The so-called historical books of the Bible

The Hebrew Bible or the Tanakh does not have any explicitly historical books. There are only three divisions of the Hebrew Bible, into the Torah, Nevi’im, and Ketuvim. Torah, of course, is the first five books of the Bible, the Pentateuch, often called the Law or the Instructions. This Torah includes the books of Genesis, Exodus, Leviticus, Numbers, and Deuteronomy. For the Roman Catholic Church and 16th century Christian reformers this was simply called the Pentateuch. Neither Jews nor Christians have called these books historical, yet people sometimes treat them as if they were scholarly historical books about the beginning of the world, ancient times, as well as the histories of Abraham, Isaac, Jacob, Joseph, and Moses. They are clearly inspired stories, very interesting stories with a theological bent. Thus the Hebrew Jewish writers were story tellers and not historians.

However, the later biblical writers often seem to be like historians. So what then is history? History has a Greek origin, from ἱστορία, not a Hebrew origin. History is an investigation or inquiry about things and people in the past and how they might relate to us. History is closely related to story-telling so that history maintains a narrative about events and people. History tries to remember and preserve sources from the past in order to weave a narrative story. So that history is story telling with recognized sources. History and tradition are closely tied to each other. We try to find out why we do things the way that we do by studying how we came to do the things that we do.

The Biblical books are themselves the documents of history. They were written at least 2,000 years ago or more. These historical story tellers were themselves relying on other sources that we no longer have, whether they be oral or written. Thus the biblical books are historical documents that tell us more about the people writing them than the story they are trying to relate to us about the past. It is their understanding of the past. No matter what you say about the biblical books, they represent the thinking of religious people from 2,000 to 3,000 years ago in the area of Israel. Thus we really do know what they thought about and believed in. It is their story or their history. Whether the events happened as portrayed is not the main objective of the biblical writer. He was expressing his own beliefs about various stories that he had heard or read about. Certain stories were put it and other stories were left out. It was the perspective of the biblical author, writing under divine inspiration, that we really know about today.

Then there is the problem of single narrative versus competing narratives. This also brings up the question of historical methodology. While the biblical narratives were quite comfortable inserting divine influence into human activities, there is a school of historical method that only looks at human causality, nothing else. Thus we end up with various philosophical concepts about history.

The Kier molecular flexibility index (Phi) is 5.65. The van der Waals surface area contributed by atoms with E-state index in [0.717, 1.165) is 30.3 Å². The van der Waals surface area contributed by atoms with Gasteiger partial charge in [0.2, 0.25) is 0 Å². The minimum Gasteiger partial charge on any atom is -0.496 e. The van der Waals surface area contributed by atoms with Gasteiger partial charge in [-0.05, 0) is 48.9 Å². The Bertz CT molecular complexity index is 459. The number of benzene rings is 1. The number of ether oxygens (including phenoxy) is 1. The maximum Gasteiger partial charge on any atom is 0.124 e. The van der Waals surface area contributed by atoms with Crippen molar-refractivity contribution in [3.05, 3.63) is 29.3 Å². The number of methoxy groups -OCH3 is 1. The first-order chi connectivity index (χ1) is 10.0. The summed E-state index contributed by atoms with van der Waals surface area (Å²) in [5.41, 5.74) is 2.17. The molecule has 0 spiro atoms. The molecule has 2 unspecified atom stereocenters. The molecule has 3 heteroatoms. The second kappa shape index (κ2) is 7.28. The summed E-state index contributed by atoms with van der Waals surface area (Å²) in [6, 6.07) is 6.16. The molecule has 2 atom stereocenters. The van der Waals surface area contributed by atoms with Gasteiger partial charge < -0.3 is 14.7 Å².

The dilemma of history comes with the classifications by the Christians about the Hebrew Bible. Instead of the Law, the prophets, and the writings of the Hebrew Bible, Christians have divided the Bible into the Pentateuch, the histories, the prophets, and the wisdom books. They have added a category not in the original Jewish Hebrew Bible, historical works, to the already existing prophets and writings of the Hebrew Bible.

It is the Christians who have made these stories into histories. The Torah remains the Pentateuch. However, many Christians consider the stories in the Pentateuch to be historically accurate, not merely stories. To show how these are historical, the stories of Genesis, Exodus, Numbers, Deuteronomy, and Leviticus have become the history itself and not the sources of history.

This places the so-called Christian historical works of the Hebrew Bible in a new light. Instead of being called the former prophets as in the Jewish Hebrew Bible, the books of Joshua, Judges, 1 and 2 Samuel, and 1 and 2 Kings, are now called historical books. Suddenly a whole new category has been created out of these four prophetic Hebrew books with interesting stories. The Book of Samuel and the Book of Kings have now become two books each, 1 and 2 Samuel and 1 and 2 Kings instead of one book. Thus four or the six books of the Hebrew prophetic tradition have become Christian historical biblical works.

On top of that, six books that were considered writings in the Hebrew Bible have now become part of the Christian Bible so-called histories. This would include Ruth, 1 and 2 Chronicles, Ezra, Nehemiah, and Esther. Thus twelve books of the Hebrew Bible have been taken from the prophets and the writings now form a whole new category called histories of the Bible.

However, there is much more to the histories from a Catholic perspective. There are four more books added to the histories that were not in the Hebrew Bible, but were in the Greek Septuagint Bible. They are often referred to as deutero-canonical, Tobit, Judith, 1 and 2 Maccabees.

Thus the Christian, more specifically Catholic perspective has now sixteen books that are called histories, a completely foreign concept to the Jewish Hebrew Bible. As I am following the Catholic Jerusalem Bible, I have now completed my commentaries on these sixteen so-called historical books plus the five books of the Pentateuch.

The value of these so-called historical books is that I now have a greater sense of what the Israelite or Jewish people thought about themselves from the 8th    century BCE to the 1st century BCE. These so-called histories show the Jewish thought and beliefs in the centuries that were leading up to the Common Era around Jesus of Nazareth. I now have a background or context to help understand the writings or the wisdom writings and the prophets.

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